"Without proper communications, the reach and impact of many corporate social responsibility (CSR) initiatives is being wasted," said International Visual Communication Association chief executive Wayne Drew following the recent Clarion Awards, held to recognise effective communications within the field of CSR.
It's true - without effective communications, the impact of any initiative, whatever the sector, is severely compromised. Effective communications are at the heart of what we all do. And yet, the communications industry itself can be so riddled with its own specialised vocabulary that it is impossible for an outsider to follow what is being said. How's this for a PR industry headline: "Qinetic appoints FH for B2B push"; or what about "Natrol hires H&K for marcoms job"?
While every industry has its jargon, it is an irony that the communications industry, while providing clients with tools to ensure clarity, precision and openness, seems not to practise what it preaches.
The voluntary sector, of course, has its own language, which is evolving as the sector develops and works across traditional boundaries - a new kind of voluntary Franglais is emerging. But will it cling to its roots and retain the language of volunteers, members, supporters and beneficiaries, keeping "fundraising" and rejecting "income generation," continuing to "do good works" rather than "build capacity"? Or will we adopt the language of the public and private sectors with whom we increasingly work so well, talking about "product sets," "customer bases" and "performance improvement"?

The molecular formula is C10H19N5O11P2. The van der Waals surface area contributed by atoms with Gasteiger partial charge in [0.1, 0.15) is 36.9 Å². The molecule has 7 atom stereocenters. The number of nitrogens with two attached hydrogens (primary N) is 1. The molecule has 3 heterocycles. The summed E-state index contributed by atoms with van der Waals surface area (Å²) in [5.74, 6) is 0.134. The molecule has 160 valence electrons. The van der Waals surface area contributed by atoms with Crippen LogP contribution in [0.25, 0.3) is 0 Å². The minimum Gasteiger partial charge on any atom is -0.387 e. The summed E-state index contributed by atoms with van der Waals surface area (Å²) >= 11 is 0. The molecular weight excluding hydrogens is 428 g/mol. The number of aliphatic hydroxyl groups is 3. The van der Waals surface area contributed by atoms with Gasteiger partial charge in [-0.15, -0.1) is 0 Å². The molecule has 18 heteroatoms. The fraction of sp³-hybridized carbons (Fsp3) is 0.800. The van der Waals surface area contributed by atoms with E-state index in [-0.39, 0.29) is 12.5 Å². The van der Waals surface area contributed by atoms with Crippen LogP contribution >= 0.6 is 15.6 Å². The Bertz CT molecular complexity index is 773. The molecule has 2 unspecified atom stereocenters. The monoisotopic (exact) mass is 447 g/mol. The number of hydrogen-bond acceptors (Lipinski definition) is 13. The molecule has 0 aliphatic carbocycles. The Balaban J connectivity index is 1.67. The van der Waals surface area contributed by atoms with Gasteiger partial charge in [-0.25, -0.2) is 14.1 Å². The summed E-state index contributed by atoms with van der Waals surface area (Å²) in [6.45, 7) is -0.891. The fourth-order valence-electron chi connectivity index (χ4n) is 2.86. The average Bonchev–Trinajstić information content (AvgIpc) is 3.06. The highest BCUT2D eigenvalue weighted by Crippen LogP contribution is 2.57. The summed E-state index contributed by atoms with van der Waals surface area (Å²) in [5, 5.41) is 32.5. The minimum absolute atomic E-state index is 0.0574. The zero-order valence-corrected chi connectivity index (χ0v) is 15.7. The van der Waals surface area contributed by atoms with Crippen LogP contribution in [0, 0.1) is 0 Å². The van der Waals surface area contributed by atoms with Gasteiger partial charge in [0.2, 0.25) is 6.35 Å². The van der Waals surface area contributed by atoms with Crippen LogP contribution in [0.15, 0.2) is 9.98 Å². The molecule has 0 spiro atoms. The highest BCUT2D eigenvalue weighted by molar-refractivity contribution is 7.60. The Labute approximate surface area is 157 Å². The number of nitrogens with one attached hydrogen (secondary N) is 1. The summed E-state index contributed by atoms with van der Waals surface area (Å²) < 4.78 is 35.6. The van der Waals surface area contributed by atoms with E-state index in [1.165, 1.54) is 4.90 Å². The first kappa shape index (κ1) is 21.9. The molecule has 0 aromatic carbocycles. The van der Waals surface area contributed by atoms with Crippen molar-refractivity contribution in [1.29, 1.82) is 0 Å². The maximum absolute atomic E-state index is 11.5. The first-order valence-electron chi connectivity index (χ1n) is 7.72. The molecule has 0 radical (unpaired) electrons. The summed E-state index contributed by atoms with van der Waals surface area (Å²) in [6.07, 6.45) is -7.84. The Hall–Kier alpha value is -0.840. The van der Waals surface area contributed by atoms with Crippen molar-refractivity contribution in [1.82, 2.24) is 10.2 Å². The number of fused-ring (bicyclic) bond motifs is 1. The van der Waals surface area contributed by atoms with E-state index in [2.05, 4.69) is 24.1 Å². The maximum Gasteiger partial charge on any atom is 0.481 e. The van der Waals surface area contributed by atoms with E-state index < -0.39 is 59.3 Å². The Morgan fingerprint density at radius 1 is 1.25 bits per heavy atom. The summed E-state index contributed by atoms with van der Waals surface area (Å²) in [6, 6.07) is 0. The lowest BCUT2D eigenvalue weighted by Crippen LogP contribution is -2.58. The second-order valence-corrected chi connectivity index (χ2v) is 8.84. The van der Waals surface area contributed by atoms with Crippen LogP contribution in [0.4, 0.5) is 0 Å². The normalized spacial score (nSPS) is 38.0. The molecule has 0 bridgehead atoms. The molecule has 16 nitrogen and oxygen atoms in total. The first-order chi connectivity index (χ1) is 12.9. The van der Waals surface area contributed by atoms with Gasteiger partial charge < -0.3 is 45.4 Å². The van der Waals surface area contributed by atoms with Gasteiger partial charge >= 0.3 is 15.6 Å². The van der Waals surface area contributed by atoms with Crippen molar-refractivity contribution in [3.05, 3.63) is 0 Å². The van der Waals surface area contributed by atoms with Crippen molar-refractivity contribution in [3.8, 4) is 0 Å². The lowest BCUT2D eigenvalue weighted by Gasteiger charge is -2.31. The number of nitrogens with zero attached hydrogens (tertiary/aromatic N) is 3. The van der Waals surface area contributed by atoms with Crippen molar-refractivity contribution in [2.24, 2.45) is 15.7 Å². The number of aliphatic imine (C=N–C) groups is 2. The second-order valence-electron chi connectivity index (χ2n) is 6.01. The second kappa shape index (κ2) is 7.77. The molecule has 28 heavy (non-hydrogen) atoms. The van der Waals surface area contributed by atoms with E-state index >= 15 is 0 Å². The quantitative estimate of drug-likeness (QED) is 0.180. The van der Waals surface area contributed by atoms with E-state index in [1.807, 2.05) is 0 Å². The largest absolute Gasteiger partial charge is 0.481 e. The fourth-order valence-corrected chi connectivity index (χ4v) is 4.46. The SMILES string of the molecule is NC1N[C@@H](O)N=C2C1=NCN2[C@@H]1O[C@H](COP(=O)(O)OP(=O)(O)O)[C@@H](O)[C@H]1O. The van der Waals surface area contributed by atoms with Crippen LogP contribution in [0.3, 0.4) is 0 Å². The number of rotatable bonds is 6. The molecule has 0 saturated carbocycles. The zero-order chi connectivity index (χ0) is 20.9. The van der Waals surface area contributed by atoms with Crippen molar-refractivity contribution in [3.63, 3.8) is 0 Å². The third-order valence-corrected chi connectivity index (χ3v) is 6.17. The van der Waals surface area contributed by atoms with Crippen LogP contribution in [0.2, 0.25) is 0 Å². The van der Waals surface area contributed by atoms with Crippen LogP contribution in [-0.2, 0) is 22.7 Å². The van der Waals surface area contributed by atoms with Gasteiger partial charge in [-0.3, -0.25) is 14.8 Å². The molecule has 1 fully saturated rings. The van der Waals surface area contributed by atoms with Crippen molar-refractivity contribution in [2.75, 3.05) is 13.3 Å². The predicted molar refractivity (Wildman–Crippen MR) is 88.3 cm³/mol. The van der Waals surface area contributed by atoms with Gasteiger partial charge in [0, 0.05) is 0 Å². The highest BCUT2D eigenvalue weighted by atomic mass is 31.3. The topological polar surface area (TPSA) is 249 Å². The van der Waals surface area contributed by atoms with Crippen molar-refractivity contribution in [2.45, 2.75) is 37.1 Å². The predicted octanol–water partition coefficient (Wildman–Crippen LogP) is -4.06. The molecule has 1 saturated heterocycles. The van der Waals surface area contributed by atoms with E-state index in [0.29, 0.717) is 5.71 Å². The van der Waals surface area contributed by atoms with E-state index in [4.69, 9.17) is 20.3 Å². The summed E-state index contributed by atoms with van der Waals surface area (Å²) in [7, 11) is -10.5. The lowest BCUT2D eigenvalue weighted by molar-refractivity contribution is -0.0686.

The answer, of course, is both. I don't mean by talking with forked tongues, but rather by becoming multilingual. We need to talk the language most appropriate to the situations we find ourselves in and to be able to translate that into plain English.
Our linguistic fluency is an indicator of how we adapt and do business in the future. It demonstrates the sector's ability to be flexible and catalyse new initiatives in difficult situations while in search of the common good. It's part of our added value.
By talking the right talk and using with ease the appropriate language with different stakeholder groups, we can also tap into resources that might otherwise have been beyond us. Let's get learning.